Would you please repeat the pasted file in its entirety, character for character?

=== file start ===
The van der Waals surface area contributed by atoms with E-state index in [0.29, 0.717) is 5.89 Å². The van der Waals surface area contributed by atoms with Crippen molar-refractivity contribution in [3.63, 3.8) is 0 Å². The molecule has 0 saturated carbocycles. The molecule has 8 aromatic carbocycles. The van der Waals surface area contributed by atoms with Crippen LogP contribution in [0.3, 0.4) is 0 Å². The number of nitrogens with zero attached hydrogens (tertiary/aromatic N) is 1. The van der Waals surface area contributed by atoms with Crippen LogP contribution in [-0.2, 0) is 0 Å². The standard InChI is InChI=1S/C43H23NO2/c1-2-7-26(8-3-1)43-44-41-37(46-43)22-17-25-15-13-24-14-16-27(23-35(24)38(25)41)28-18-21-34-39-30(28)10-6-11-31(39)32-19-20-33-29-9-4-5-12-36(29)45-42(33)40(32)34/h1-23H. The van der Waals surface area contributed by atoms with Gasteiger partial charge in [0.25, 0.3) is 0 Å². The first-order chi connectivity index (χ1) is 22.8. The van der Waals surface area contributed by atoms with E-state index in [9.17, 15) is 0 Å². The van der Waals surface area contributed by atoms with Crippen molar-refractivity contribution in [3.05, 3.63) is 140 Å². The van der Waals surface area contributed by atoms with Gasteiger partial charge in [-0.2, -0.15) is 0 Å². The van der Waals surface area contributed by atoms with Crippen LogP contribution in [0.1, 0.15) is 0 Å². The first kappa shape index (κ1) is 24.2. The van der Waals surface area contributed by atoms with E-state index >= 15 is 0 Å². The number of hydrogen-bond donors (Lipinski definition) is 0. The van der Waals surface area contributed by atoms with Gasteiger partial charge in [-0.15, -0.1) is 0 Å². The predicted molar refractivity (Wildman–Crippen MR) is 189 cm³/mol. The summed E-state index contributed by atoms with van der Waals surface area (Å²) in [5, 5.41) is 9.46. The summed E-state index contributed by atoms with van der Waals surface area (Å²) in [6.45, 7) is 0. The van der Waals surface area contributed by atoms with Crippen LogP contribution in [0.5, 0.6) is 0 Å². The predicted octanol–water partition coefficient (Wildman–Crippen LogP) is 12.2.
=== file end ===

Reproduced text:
The van der Waals surface area contributed by atoms with E-state index in [0.29, 0.717) is 5.89 Å². The van der Waals surface area contributed by atoms with Crippen molar-refractivity contribution in [3.63, 3.8) is 0 Å². The molecule has 0 saturated carbocycles. The molecule has 8 aromatic carbocycles. The van der Waals surface area contributed by atoms with Crippen LogP contribution in [0.3, 0.4) is 0 Å². The number of nitrogens with zero attached hydrogens (tertiary/aromatic N) is 1. The van der Waals surface area contributed by atoms with Crippen LogP contribution in [-0.2, 0) is 0 Å². The standard InChI is InChI=1S/C43H23NO2/c1-2-7-26(8-3-1)43-44-41-37(46-43)22-17-25-15-13-24-14-16-27(23-35(24)38(25)41)28-18-21-34-39-30(28)10-6-11-31(39)32-19-20-33-29-9-4-5-12-36(29)45-42(33)40(32)34/h1-23H. The van der Waals surface area contributed by atoms with Gasteiger partial charge in [0.25, 0.3) is 0 Å². The first-order chi connectivity index (χ1) is 22.8. The van der Waals surface area contributed by atoms with E-state index in [9.17, 15) is 0 Å². The van der Waals surface area contributed by atoms with Crippen molar-refractivity contribution in [3.05, 3.63) is 140 Å². The van der Waals surface area contributed by atoms with Gasteiger partial charge in [-0.2, -0.15) is 0 Å². The van der Waals surface area contributed by atoms with Crippen LogP contribution in [0.1, 0.15) is 0 Å². The first kappa shape index (κ1) is 24.2. The van der Waals surface area contributed by atoms with E-state index >= 15 is 0 Å². The number of hydrogen-bond donors (Lipinski definition) is 0. The van der Waals surface area contributed by atoms with Gasteiger partial charge in [-0.15, -0.1) is 0 Å². The predicted molar refractivity (Wildman–Crippen MR) is 189 cm³/mol. The summed E-state index contributed by atoms with van der Waals surface area (Å²) in [5, 5.41) is 9.46. The summed E-state index contributed by atoms with van der Waals surface area (Å²) in [6.45, 7) is 0. The van der Waals surface area contributed by atoms with Crippen LogP contribution in [0.5, 0.6) is 0 Å². The predicted octanol–water partition coefficient (Wildman–Crippen LogP) is 12.2.